Unlike her boss, Sheryl Sandberg came to Capitol Hill ready to fight.
Facebook’s chief operating officer testified in front of the Senate Intelligence Committee today, alongside Twitter CEO Jack Dorsey. And she quickly showed herself to be more prepared than not only the man sitting to her left but also her own boss.
When Mark Zuckerberg testified in front of the same committee in April, he dodged most of the questions and promised to get back to Congress on 29 separate things (he did, albeit with vague answers).
But Sandberg used that same crutch only four times today. Contrary to the chaos outside her hearing, she was an oasis of calm.
First and foremost, Sandberg did a much better job of defining and defending Facebook in person than Zuckerberg, who recently tried to explain himself in a Washington Post editorial.
“Social media enables you to share what you want to share when you want to share it without getting permission from anyone,” she said. “The most important determinant is choice.”
Sandberg also noted that Facebook users had raised $300 million from birthday donations, among other charitable endeavors.
And like her boss, Sandberg was forced, at one point, to explain that Facebook stays free and profitable by selling ads. It’s not surprising that the senators on the committee struggle with this, since most of them are between 60 and 80 years old.
But Sandberg didn’t just educate: She was also more willing to accept congressional directives on social media than both Dorsey and Zuckerberg.
“We don’t think it’s a question of whether regulation, we just think it’s a matter of the right regulation that doesn’t squash innovation,” she said.
What’s more, Sandberg said Facebook would be willing to work with law enforcement to identify and investigate foreign or hostile users—and had actually already done so.
Sandberg also gave clearer answers about disinformation on Facebook than her boss. She said Facebook takes the “critical step” of limiting distribution of false content and warning users before they share it or respond to it.
“Bad speech can often be countered by good speech,” she said. “Our opponents are going to keep getting better, and we have to get better.”
Sandberg said Facebook gets better through both “investing in technology and investing in people.”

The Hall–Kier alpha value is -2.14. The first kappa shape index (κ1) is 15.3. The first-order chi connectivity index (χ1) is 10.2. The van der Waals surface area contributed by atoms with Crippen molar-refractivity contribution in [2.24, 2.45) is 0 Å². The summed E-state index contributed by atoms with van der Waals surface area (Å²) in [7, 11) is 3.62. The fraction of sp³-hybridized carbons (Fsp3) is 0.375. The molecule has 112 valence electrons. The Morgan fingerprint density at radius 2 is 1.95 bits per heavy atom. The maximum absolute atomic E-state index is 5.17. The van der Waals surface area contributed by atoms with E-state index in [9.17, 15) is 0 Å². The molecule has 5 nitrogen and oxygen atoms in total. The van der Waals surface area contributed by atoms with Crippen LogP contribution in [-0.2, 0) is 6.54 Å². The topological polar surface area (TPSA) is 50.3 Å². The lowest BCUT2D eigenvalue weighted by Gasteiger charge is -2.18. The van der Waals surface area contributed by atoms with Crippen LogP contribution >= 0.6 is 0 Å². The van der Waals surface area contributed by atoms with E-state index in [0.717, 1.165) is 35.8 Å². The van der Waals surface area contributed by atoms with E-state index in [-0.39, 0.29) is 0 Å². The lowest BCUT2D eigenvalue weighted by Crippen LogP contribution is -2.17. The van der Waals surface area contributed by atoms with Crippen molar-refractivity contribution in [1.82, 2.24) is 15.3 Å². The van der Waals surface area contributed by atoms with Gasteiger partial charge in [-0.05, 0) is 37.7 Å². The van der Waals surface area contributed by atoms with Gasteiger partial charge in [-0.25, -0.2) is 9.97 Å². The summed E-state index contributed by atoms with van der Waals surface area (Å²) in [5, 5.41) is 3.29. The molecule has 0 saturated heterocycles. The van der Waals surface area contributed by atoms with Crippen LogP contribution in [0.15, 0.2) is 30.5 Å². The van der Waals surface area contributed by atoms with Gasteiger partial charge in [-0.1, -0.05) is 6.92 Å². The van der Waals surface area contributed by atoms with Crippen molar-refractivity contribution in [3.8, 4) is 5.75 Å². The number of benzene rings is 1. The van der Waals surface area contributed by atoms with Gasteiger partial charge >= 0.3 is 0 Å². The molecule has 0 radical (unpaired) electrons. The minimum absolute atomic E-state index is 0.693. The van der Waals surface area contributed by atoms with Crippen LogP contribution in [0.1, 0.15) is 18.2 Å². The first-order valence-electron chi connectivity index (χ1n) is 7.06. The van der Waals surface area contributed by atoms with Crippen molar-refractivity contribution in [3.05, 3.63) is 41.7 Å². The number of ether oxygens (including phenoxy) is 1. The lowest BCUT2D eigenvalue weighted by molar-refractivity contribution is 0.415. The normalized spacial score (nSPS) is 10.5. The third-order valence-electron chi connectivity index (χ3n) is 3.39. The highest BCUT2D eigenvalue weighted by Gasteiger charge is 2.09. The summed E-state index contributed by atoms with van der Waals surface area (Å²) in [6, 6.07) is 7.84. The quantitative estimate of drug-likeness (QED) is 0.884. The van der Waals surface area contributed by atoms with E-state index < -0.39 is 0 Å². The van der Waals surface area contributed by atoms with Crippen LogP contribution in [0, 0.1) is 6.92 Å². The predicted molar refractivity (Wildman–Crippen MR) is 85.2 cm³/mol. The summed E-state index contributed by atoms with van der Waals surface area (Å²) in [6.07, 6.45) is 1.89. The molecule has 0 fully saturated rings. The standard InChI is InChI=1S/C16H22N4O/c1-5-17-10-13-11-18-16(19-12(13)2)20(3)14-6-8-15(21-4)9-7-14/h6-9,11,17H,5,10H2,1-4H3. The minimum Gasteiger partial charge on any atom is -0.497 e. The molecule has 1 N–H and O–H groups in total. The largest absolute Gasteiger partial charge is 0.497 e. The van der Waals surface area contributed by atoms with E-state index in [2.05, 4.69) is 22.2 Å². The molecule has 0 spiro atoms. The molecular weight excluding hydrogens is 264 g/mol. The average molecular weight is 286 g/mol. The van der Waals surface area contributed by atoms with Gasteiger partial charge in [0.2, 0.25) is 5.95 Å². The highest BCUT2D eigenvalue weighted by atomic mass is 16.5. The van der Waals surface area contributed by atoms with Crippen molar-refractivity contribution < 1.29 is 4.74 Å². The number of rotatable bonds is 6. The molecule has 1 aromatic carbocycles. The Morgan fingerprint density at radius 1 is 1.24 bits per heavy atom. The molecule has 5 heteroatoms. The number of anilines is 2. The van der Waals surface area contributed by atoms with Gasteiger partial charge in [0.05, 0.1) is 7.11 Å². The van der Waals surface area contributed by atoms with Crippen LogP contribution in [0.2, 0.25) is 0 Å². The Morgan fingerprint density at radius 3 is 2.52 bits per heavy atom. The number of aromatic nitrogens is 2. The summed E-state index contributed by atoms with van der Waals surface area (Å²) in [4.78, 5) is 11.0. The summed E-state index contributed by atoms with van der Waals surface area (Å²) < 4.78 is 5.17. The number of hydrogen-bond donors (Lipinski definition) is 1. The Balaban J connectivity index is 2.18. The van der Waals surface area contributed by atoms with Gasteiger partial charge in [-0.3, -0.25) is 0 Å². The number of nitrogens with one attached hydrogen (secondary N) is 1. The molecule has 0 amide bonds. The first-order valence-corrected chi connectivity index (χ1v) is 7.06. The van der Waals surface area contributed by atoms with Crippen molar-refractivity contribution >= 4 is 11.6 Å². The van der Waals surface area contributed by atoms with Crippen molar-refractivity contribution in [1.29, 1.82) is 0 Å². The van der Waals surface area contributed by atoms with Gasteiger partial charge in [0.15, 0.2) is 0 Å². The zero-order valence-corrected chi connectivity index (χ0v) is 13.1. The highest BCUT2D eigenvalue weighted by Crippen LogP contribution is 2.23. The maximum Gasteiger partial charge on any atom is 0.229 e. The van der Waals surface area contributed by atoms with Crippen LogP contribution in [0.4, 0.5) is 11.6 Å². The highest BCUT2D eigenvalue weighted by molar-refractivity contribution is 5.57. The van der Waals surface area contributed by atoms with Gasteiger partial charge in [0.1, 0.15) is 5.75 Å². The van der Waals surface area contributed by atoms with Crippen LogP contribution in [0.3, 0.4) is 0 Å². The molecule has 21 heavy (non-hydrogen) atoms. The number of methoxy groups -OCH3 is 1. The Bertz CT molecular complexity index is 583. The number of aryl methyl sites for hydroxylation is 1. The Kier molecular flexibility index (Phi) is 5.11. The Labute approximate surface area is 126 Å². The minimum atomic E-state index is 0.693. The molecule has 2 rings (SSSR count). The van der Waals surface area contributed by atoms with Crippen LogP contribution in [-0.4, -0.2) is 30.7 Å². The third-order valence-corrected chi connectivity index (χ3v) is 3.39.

From a human standpoint, Sandberg was also more sympathetic to the plight of Facebook’s actual users. For example, she said trolls who refer to school shooting survivors as crisis actors are “unbelievably upsetting.”
In addition, Sandberg said that Facebook was helping users with drug problems by requiring treatment centers that buy ads to be certified by a respected third party. She called this “proactive enforcement without increasing liability.”
Not all of Sandberg’s answers were perfect. She faced a harsh line of questioning from Senator Kamala Harris, who pointed out that the most inflammatory or hateful content on Facebook often generates the most engagement.
Sandberg admitted that Facebook’s initial hate speech policies were badly written and had recently changed.
At another point, Senator Tom Cotton asked Sandberg why WikiLeaks was still on Facebook. She said that while she couldn’t defend its actions, none of them violated Facebook’s terms of service. This was a less-than-artful dodge, to say the least.
But Sandberg was a complete pro compared to the person sitting next to her.
Dorsey came to Congress in full mountain man splendor, unshaven and not wearing a tie. His opening statement focused on folksy platitudes about how his Twitter success made his parents proud.
Twitter’s CEO then mumbled his way through unpolished answers, continually falling back on his definition of Twitter as a “public square.” He also annoyingly punctuated many statements with “yeah.”
The relative merits of social media are always up for debate. But when it came to presentation, Facebook wiped the floor with Twitter today.